What an amazing tribute to an amazing human being! The funeral service of the Jesuit priest Ambrose Pinto was an affair to remember for its dignity and efficiency. Many tributes spoke of his incredible achievements as a scholar, educationist and social scientist. I like to remember Ambrose as a long time friend and teacher to my children.
I met him in extraordinary circumstances in the year 1980. I was hurrying to a PTA meeting in the school library when I collided with a tall, lanky young man in a T-shirt and shorts, rushing in the opposite direction from the indoor basketball court. He was clutching a ball and dripping with perspiration. "Be careful where you are going, young man," I reprimanded angrily. He grinned sheepishly and vanished.
The next morning, I saw him again. This time, he was walking sedately in his long, white soutane nodding a good morning to students. The vice principal of St. Josephs Boys High School was on his rounds. This time, it was my turn to apologise. We became the best of friends after that.
Many years later, I used to meet him in the college where he was the principal. I would find him relaxing on a stone bench. We would talk of the sad state of education in the country. Nobody was there to hear us, but we would set right its ills while the sun set! One day, he suddenly asked, "Do you have bad knees?" I told him they were not simply bad, but beyond repair. He immediately went into action, talking about a visiting surgeon in Coimbatore where he would go with me for a knee transplant.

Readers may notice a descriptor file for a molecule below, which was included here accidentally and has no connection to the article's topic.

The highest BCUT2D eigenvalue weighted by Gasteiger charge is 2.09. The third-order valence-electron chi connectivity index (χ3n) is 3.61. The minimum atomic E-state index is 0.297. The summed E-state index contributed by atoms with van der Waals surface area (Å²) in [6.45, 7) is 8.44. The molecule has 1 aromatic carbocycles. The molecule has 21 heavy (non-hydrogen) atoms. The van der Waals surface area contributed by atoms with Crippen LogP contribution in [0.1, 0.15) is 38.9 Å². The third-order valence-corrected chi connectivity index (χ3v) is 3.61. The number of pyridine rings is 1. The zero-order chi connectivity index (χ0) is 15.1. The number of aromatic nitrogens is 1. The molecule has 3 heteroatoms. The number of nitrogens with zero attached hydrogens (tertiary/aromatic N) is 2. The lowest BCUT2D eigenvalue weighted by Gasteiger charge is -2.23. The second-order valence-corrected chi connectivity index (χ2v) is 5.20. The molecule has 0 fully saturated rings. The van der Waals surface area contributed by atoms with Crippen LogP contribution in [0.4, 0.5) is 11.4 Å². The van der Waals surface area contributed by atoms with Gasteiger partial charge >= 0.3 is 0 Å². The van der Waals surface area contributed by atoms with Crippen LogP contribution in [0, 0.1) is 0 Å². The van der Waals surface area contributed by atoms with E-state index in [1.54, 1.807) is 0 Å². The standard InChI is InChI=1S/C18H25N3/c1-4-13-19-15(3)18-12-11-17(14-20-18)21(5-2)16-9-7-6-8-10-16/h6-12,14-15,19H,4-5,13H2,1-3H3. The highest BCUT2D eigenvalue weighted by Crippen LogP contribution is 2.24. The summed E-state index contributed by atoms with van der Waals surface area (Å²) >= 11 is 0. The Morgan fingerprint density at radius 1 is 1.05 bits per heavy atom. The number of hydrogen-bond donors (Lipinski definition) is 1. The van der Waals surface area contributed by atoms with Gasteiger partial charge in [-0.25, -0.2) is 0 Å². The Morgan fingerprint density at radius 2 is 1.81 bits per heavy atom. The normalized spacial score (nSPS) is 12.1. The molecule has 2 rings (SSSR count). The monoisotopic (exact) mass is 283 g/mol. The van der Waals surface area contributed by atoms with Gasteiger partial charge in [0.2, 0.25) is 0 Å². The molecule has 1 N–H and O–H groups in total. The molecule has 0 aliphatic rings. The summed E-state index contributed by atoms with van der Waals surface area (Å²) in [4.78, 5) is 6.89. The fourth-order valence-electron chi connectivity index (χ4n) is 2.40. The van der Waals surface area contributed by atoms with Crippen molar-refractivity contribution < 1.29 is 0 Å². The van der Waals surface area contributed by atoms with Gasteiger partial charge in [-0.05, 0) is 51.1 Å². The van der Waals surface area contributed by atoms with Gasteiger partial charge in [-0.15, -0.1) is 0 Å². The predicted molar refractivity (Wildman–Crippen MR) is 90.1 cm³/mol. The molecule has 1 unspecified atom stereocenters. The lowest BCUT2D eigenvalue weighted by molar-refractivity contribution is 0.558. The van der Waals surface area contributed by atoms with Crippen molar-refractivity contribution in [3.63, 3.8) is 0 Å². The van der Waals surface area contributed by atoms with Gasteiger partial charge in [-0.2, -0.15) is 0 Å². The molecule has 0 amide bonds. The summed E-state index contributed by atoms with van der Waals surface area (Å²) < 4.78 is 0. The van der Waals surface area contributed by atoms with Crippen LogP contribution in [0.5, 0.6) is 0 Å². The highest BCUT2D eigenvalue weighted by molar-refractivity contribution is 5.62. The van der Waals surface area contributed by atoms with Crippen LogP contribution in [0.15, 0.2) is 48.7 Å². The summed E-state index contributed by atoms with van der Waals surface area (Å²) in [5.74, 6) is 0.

"You must have it or else you will become quite crippled," he warned. I remembered his words as I limped towards the casket holding his lifeless body in the church yesterday. Dear Ambrose, your concern was touching.
He was a spiritual man and a rationalist at the same time. I recall another incident that happened in 1985 when the school celebrated its 125th anniversary. Among the many celebrations, it was decided to have a theatre production on the life of the Jesuit patron saint, Ignatius Loyola. The famed Prabhat Kalavidaru was entrusted with the production, and I was asked to write the script.
My task was difficult. I could not write about the Jesuit saint without mentioning his early life, his loves and the transformation from a swashbuckling warrior to his evolution as a man of god. The play offended devout Catholics in the school. They wanted the script to be slashed. Especially scenes like a young Ignatius courting an aristocratic lady with a song in Latin. There was panic all around.
Ambrose quietly commented: "How can we understand Ignatius Loyola without his transformation?" He offered to take it to the Jesuit Order in Bombay for approval. The play came back with no cuts.
That was Fr. Ambrose Pinto. A man for all seasons.